How leaders can minimize harm in health care, in other industries, and in all areas of life.
“How can we change this process to prevent this error from happening again?” the senior ward nurse asked the group. It is a common question, one that I have heard thousands of times from experienced and dedicated health care professionals of all stripes.
I have worked in health care for many years, serving in positions from volunteer to emergency medical technician to senior attending physician to chief of staff at a hospital to chief medical officer of a large network. In every position, “do no harm” is a fundamental theme. This famous statement from the writings of Hippocrates encapsulates quality improvement, patient safety, access to care, and many other goals in modern medicine.
“Do no harm” can be thought of as eliminating risks that could lead to a bad outcome, such as injury or death. Occupational and Environmental Medicine physicians learn that there are four ways to decrease risk in the workplace and in the environment:
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Everything that we do, or fail to do, impacts us for good or for ill for the rest of our lives. Our teachers were right…each of us has a permanent record.
A little boy couldn’t resist the urge to pull the hair of the girl sitting in front of him. Across the room, a little girl couldn’t help chatting with her friend while the teacher was talking. These incidents happen every day in thousands of classrooms across the United States. Modern teachers have a variety of new techniques for dealing with such infractions, but in bygone days teachers would often respond with the same threat: “if you do that again, I will write that in your permanent record.” The children would immediately stop, at least for the moment, because everyone feared bad reports in their permanent record.
As children grew and went to school to school, perceptive ones realized that these transgressions never actually appeared on their report cards. The few who were able to see their school records found that only the most egregious sins were documented. Parents didn’t seem to have a “permanent record”, unless it was a criminal one. By the time that school ended and the working world beckoned, the secret was out; there was no “permanent record.” Teachers had known it all along, and their pupils had taken 20 years to figure it out.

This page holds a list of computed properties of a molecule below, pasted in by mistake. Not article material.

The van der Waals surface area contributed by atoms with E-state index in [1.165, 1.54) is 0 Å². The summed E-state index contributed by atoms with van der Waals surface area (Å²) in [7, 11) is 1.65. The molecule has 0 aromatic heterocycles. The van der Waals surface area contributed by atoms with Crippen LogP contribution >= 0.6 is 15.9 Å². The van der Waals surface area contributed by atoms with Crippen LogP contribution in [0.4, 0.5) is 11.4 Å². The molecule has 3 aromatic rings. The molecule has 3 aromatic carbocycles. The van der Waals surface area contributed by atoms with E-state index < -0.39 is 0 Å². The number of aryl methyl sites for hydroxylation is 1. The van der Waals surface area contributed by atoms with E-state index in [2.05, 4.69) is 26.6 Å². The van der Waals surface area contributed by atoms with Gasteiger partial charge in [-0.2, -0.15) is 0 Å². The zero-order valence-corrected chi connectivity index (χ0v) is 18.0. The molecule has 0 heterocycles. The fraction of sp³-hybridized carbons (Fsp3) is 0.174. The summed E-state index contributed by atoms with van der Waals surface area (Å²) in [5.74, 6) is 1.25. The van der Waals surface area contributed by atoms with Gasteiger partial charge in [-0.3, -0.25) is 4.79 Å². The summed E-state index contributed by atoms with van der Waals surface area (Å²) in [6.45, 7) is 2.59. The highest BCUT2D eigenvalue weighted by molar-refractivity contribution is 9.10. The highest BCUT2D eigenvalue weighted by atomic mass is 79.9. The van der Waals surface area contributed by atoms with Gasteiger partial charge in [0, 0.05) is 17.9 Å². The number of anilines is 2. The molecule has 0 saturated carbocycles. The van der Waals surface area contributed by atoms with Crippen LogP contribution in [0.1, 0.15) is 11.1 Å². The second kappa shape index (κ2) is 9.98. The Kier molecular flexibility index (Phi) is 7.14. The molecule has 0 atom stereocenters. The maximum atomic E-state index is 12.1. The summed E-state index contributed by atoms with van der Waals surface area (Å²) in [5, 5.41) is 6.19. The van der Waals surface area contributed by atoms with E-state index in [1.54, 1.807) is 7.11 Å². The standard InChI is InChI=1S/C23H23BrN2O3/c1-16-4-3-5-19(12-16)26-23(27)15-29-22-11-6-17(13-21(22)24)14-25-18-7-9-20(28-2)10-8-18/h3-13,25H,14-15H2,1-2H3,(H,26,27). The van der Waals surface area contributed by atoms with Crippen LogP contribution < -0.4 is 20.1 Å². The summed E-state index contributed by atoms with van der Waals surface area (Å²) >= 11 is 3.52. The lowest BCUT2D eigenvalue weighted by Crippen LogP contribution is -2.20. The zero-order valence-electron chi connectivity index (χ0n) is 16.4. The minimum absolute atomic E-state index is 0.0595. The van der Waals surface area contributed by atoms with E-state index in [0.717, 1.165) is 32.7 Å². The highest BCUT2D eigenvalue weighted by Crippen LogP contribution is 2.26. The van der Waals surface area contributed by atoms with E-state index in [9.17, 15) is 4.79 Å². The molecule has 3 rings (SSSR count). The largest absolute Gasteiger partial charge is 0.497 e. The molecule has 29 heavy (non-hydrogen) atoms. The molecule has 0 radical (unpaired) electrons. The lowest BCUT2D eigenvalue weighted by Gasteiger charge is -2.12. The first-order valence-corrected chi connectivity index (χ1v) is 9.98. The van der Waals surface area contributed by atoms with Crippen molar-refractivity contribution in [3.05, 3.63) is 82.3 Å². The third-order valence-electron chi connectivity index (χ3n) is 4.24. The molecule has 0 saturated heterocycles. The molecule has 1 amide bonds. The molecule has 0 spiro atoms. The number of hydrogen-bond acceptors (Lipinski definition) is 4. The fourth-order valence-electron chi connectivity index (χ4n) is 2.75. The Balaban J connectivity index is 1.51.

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Going on a mission trip or a humanitarian event to a developing country? Prepare yourself by doing this.
“Doctor, this will be a very long war if for every division I have facing the enemy, I must count on a second division in hospital with malaria and a third division convalescing from this debilitating disease.” General Douglas MacArthur to Colonel Paul F. Russell, US Army malaria consultant, May 1943.
Just like soldiers going to war, people on humanitarian missions anywhere in the world can fail to accomplish their mission due to illness or injury. Whether missionaries seeking to advance the gospel of Christ, secular humanitarians trying to dig a well and build a school in a rural African village, or a combination of both, medical problems can inactivate the best intentioned and most capable teams. This article is intended to help people medically prepare themselves to go overseas on humanitarian missions. You can also watch the video.
Continue reading “Medical Preparation for Humanitarian Missions”
A compendium of some of Dr. Harris’ medical lectures.
From Hippocrates (460-377 BC) through Galen (130-200 AD) through Osler (1849-1919) and until the present day, medical knowledge has been handed down from teachers to students through the spoken and written word. The excellent physician wields the weapons of science, art, and craftsmanship in his unending battle against disease and injury in his patients. The medical lectures highlighted here have been given to medical students, residents, fellows, and many others to help them master the marvelous and mysterious practice of medicine.
Aerospace, Occupational and Environmental Medicine
Ebola Preparation and Response
Opioids – the Back Story
Epidemiology & Biostats for Curious Clinicians
Preventive Medicine by Primary Care Physicians
Preventive Sports Medicine
The Ghost of Medicine Past